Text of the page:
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An efficient Schedule and Notification system for IOT devices

Schedule and Notification System :

Internet of Things (IOT) is one of the greatest innovations in Technology . Some of its applications are Home Automation, Surveillance, wearable devices, smart cars, etc. Schedule systems for these IOT devices have become so beneficial. We designed Schedule system for arranging, controlling and optimizing work and workloads like automating the turning of bulbs on/off, periodic watering of plants using smart devices, etc. Notification systems enhance the delivering of notifications as per event to the appropriate entity. Notifications are a way to notify you as a form of popup or message in email & sms about any events like friendly reminders, device failures, schedules success ,etc.

Connectivity is everywhere.

Lets see a use case of a schedule system :

Suppose I have an AC at home and I want to turn it OFF at 1 am and make my fan ON at the same time everyday. So the schedule system will schedule the AC to be OFF and fan ON at 1 am. everyday. And the notification system will notify about the event status. This is a simple use case for schedule and notification system. 

We can also schedule watering devices at nursery to water plants everyday at 7 in the morning and this makes our job easy.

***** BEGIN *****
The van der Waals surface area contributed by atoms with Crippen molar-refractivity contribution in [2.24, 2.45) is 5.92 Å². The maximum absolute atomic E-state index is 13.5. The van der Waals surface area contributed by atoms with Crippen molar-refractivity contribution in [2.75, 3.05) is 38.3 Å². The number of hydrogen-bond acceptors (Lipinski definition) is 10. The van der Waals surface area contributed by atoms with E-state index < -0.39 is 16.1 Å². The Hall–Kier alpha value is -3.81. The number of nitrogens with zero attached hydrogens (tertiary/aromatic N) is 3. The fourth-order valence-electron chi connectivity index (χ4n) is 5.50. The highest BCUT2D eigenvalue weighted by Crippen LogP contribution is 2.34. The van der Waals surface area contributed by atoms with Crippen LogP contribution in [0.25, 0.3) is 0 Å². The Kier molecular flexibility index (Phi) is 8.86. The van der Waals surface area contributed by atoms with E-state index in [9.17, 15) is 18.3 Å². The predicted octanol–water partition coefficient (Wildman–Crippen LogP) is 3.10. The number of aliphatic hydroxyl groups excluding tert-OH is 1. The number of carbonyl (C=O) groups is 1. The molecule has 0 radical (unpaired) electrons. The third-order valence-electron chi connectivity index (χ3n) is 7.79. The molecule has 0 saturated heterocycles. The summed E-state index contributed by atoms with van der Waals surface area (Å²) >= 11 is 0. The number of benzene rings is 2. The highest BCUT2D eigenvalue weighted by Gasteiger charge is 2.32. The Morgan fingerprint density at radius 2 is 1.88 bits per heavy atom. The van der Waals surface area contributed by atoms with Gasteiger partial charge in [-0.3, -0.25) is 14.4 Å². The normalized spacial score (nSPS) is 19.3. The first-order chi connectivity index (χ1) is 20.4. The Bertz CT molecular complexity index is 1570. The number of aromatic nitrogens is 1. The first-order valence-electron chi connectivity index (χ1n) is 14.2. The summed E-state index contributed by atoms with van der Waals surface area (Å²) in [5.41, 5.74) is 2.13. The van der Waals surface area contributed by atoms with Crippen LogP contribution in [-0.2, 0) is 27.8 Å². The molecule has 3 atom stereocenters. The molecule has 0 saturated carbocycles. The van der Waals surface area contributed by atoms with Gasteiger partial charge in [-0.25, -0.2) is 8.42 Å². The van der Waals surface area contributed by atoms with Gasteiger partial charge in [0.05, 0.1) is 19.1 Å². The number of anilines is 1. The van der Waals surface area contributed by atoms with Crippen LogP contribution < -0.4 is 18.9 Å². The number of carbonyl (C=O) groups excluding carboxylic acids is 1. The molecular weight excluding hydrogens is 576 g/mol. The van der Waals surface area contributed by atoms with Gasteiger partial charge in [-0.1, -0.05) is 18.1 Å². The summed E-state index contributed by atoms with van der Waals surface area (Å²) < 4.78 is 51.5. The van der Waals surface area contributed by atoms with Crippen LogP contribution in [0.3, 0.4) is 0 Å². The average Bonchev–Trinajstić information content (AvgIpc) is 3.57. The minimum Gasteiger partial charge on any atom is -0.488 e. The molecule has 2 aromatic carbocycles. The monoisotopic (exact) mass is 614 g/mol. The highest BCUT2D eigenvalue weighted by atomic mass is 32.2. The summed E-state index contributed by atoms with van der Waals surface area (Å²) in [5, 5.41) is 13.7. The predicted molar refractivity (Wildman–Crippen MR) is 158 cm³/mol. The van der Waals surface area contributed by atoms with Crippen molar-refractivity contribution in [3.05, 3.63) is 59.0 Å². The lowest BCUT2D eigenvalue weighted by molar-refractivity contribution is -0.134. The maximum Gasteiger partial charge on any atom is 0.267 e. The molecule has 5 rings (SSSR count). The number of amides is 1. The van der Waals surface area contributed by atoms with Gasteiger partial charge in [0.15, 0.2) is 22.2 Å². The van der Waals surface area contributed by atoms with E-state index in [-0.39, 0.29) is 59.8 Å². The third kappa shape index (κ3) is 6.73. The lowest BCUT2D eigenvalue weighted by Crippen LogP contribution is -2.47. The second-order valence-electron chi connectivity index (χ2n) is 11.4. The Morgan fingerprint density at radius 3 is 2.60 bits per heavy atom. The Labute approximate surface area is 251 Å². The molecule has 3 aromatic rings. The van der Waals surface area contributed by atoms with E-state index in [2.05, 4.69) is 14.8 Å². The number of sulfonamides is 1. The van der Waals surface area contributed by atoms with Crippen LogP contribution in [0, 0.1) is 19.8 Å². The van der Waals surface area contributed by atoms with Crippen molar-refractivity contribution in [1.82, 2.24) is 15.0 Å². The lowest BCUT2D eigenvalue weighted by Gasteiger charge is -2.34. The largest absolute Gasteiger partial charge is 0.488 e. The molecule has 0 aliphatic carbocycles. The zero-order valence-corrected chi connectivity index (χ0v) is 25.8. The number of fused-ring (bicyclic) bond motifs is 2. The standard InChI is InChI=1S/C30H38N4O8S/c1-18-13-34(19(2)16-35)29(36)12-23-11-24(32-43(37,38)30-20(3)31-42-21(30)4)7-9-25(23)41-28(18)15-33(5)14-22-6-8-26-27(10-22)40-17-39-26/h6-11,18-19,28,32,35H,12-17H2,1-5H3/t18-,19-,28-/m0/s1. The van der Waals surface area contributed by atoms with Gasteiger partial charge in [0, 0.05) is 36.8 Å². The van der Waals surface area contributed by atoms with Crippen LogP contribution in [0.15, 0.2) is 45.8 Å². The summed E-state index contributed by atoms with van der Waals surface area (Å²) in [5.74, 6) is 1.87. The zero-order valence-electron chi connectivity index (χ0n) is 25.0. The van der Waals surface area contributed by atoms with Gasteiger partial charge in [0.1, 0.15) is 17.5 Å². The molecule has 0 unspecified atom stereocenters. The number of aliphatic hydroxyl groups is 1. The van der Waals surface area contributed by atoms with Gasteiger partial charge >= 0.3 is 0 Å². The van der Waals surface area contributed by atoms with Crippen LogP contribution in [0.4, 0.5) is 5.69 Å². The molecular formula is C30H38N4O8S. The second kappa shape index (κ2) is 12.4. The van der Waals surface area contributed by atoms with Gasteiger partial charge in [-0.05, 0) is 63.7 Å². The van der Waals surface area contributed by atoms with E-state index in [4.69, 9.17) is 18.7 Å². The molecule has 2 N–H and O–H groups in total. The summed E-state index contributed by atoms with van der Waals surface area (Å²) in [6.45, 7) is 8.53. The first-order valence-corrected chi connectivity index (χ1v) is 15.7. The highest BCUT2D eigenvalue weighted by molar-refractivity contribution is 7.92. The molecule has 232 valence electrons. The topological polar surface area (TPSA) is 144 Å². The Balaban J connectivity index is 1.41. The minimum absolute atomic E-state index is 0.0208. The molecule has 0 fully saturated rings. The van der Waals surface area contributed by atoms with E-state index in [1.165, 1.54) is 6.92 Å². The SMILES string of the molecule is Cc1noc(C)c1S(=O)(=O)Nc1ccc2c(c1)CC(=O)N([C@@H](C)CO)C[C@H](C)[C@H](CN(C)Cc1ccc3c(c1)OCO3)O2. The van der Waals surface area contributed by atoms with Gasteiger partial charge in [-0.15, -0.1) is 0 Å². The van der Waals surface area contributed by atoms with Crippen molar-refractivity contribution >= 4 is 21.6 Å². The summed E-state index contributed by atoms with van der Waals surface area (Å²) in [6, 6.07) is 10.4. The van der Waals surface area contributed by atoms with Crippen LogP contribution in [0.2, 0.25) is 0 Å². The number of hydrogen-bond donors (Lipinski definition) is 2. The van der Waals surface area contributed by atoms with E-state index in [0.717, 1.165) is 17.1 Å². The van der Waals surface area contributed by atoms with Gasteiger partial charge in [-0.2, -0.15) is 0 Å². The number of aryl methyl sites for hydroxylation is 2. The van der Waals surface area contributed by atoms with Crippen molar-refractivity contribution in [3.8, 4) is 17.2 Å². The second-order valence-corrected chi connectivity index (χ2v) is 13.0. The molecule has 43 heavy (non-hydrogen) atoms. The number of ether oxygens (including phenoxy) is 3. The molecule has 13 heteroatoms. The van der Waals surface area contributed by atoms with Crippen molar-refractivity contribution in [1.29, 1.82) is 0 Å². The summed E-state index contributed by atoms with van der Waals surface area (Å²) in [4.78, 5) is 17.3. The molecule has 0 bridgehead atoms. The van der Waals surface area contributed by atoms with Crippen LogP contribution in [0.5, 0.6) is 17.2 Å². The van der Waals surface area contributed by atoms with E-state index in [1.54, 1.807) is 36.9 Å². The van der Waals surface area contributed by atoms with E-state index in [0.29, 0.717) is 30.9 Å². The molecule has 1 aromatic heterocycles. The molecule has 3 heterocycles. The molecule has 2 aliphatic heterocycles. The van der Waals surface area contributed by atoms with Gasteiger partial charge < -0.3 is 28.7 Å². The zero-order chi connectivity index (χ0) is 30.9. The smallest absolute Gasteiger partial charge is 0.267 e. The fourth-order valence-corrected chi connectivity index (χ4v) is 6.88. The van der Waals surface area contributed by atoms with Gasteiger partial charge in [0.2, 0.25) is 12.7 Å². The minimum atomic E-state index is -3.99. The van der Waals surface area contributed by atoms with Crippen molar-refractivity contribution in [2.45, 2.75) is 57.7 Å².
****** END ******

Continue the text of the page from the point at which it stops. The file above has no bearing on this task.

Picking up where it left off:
Let’s take a problem statement :

Here we have a bunch of devices like AC, bulbs, fans and heater.We want to design a schedule system for these devices and get notifications for every scheduled event .

How can we interact with the devices :

Here, we have devices like AC, bulbs, fans and heater which are all connected to a single Atom8 device, which controls the other connected devices asynchronously. You can check the Atom8 devices here.

The image shows how the devices interact with cloud services for control.
Way to control devices

MQTT Protocol :

MQTT stands for MQ Telemetry Transport. It is a machine to machine / ‘Internet of Things’ connectivity protocol. It is a lightweight, publish-subscribe message transport network protocol that transports messages between devices.

MQTT Broker :

It is a server through which all the messages are passed hence, it acts like a middle man which supports pub-sub messaging pattern and all the devices are connected to it. It uses the topic of message and decides which client and device are getting messages.

MQTT Topics :

Topics refers to strings that brokers use to filter messages for each connected client and device.

This is a simple explanation for MQTT
MQTT Broker and Topics

The above diagram is an example of how devices interact. Broker contains two MQTT topics Topic 1 & Topic 2. Here it uses a pub-sub model. Device A subscribes to Topic 1 and Device B subscribes to Topic 2. 

Now when the client publishes a message ‘ON’ to Topic 1, the broker will send this message to all devices and clients that have subscribed to Topic 1. In current case the Device A will recieve message to and will turn itself On.

For more details, refer : https://medium.com/@slysterous/a-detailed-guide-to-the-world-of-mqtt-8155f7475dd5

AWS IOT and MQTT :

AWS IOT is a platform by Amazon Web services to manage ‘Internet Of Things’ devices. These devices are also termed as ‘Things’. Like other services AWS IOT can connect to other AWS cloud services making its application much wider.